The back-door payment represented 30 percent of the contract value. “They now see him as a betrayer and that’s why he needs strong protection,” an official close to the investigation told The Guardian on Sunday on condition of anonymity.

A tough task ahead The BAE case has put UK authorities in a tight position over the years, with one official diplomat from the British High Commission in Dar es Salaam trying to block the investigation at one point.

The official, who has since retired and returned to the UK, tried unsuccessfully to block PCCB officials from nailing two Britons believed to be close associates of former Prime Minister Blair.

In one incident, the diplomat wrote a very damning dossier asking for the protection for the Britons implicated in the case, to avoid what he described as a huge embarrassment to the UK and to Blair’s regime.

The diplomat wrote that it would be embarrassing for the world to know that some of Blair’s close associates connived to ‘steal’ from a poor country like Tanzania whose budget is in large part financed by foreign donors including the UK.

The dossier was intercepted by top officials within the SFO, who then leaked the information to the PCCB.

On June 12, 2007, Blair defended the government's 2006 decision to halt the SFO’s investigation into alleged bribery surrounding BAE Systems' contracts with Saudi Arabia.

The former prime minister told the House of Commons that continuing the investigation would have damaged the UK's relationship with the oil-rich country.

Since 1985, BAE Systems has signed $80billion worth of arms contracts with Saudi Arabia. But it was alleged these were agreed in return for payments totalling £1 billion to Prince Bander.

The government halted the SFO investigation in December 2006 and the case has since been investigated by the OECD.

Who is Vithlani?
Born on October 3, 1964, in Mwanza, Sailesh Vithlani grew up poor and was fixated at a young age on getting rich quickly.

In 1986, two years after graduating from Lake Secondary School, Vithlani secured $2,000 to start his first business, brokering gold from the Mwanza area.

“He established strong ties to the black market in Kenya…and after few months he bought two vehicles and formed a company to supply various services to the army,” a relative of Vithlani told The Guardian on Sunday recently.

After dealing with the army for about two years, Vithlani moved his base to the country’s commercial capital, Dar es Salaam, with his business associate and childhood friend, Tanil Somaiya.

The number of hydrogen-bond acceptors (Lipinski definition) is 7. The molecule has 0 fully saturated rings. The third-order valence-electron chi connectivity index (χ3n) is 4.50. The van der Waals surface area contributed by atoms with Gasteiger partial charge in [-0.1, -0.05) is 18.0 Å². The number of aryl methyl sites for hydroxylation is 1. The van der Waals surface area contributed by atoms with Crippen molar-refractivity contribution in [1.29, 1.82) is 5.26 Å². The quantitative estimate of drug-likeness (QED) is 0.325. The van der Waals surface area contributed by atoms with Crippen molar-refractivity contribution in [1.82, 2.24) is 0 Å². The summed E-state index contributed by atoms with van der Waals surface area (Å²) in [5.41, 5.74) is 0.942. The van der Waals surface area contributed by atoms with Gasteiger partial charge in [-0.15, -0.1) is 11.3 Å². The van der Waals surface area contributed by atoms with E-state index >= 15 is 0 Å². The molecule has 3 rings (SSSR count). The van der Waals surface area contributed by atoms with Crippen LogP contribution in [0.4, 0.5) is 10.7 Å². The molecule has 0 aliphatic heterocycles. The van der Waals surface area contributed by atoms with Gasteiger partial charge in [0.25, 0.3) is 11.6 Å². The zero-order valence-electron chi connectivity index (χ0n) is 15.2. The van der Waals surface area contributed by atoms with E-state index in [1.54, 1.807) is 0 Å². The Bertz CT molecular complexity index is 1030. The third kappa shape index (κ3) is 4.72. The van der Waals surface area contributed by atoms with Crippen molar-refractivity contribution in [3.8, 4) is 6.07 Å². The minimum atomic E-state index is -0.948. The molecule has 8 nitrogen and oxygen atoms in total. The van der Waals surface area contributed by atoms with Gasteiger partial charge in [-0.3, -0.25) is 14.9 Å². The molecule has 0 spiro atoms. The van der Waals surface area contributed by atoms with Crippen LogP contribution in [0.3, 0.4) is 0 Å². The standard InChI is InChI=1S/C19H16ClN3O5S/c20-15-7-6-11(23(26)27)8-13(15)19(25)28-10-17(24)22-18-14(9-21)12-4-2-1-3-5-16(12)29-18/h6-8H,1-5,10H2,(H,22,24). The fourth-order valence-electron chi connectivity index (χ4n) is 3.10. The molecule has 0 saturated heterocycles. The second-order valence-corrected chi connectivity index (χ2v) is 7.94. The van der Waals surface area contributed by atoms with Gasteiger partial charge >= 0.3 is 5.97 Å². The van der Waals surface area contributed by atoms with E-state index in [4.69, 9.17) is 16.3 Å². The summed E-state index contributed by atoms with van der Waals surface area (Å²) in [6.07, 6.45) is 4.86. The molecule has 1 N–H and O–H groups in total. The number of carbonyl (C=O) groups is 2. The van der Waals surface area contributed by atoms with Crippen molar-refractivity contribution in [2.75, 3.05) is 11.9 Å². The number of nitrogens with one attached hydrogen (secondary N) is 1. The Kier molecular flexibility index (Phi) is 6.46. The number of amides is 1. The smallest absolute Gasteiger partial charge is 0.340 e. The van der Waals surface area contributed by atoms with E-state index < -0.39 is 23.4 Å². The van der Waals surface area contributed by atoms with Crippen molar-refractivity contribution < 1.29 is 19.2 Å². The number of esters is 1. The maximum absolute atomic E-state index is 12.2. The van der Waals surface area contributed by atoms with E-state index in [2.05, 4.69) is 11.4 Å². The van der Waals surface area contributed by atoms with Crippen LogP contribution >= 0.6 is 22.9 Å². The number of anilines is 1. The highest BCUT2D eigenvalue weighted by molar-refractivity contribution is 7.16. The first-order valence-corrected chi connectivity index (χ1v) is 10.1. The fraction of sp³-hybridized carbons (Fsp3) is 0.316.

He was tipped-off by close friends of the booming business of catering to the army in Dar es Salaam. Together the two friends relocated from Mwanza and opened a company, which they used to win lucrative military tenders.

According to reliable sources in Dar es Salaam, two controversial deals involving the purchase of a radar and the presidential jet earned Vithlani close to $25million.

In Dar, Vithlani has longstanding relationships with military and government figures, relationships he was able to milk when the opportunity to transact dubious deals with the government arose.

To those who knew him growing up, Vithlani was a very well bred person who has always been meticulous, if ruthless, in planning how he would earn his riches by his mid-30s.

His former secondary school teacher described Vithlani as “very polite, shy, humble, but very ambitious.”

“In class he was mainly interested in studying English language and commerce…he spent more time reading western literature novels, especially those focusing on crime,” the teacher told The Guardian on Sunday.

In the early 1990s, as he accrued greater wealth Vithlani relocated his mother and younger brother to South London.

He applied for a British passport five years later and qualified for one, despite holding onto his Tanzanian passport.

In 1992, Vithlani first proposed a $220m military radar tender to the government of Tanzania, but the deal didn’t mature due to lack of funds. If the deal had gone through, Vithlani would have earned a kickback amounting to $70m, according to a close friend.
News Credit and Copyright: http://www.thezimbabwean.co.uk
Photo credit: IssaMichuzi Blog